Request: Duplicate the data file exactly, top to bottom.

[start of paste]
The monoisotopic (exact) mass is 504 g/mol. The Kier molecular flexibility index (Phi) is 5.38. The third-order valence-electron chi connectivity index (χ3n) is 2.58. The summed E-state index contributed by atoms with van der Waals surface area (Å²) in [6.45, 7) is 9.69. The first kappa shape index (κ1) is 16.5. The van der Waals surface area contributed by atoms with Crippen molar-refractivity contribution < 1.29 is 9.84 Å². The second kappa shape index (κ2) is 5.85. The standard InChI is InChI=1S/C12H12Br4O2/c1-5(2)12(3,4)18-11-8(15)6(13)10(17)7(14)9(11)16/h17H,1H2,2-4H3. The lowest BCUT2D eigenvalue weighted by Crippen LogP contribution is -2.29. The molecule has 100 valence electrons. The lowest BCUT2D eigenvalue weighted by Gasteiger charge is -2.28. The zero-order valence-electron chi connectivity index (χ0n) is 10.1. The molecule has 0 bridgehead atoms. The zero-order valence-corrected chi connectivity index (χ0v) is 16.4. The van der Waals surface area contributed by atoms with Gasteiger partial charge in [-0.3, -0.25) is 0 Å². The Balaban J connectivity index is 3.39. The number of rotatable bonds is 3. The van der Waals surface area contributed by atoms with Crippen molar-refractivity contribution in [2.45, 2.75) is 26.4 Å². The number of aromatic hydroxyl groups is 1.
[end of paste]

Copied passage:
The monoisotopic (exact) mass is 504 g/mol. The Kier molecular flexibility index (Phi) is 5.38. The third-order valence-electron chi connectivity index (χ3n) is 2.58. The summed E-state index contributed by atoms with van der Waals surface area (Å²) in [6.45, 7) is 9.69. The first kappa shape index (κ1) is 16.5. The van der Waals surface area contributed by atoms with Crippen molar-refractivity contribution < 1.29 is 9.84 Å². The second kappa shape index (κ2) is 5.85. The standard InChI is InChI=1S/C12H12Br4O2/c1-5(2)12(3,4)18-11-8(15)6(13)10(17)7(14)9(11)16/h17H,1H2,2-4H3. The lowest BCUT2D eigenvalue weighted by Crippen LogP contribution is -2.29. The molecule has 100 valence electrons. The lowest BCUT2D eigenvalue weighted by Gasteiger charge is -2.28. The zero-order valence-electron chi connectivity index (χ0n) is 10.1. The molecule has 0 bridgehead atoms. The zero-order valence-corrected chi connectivity index (χ0v) is 16.4. The van der Waals surface area contributed by atoms with Gasteiger partial charge in [-0.3, -0.25) is 0 Å². The Balaban J connectivity index is 3.39. The number of rotatable bonds is 3. The van der Waals surface area contributed by atoms with Crippen molar-refractivity contribution in [2.45, 2.75) is 26.4 Å². The number of aromatic hydroxyl groups is 1.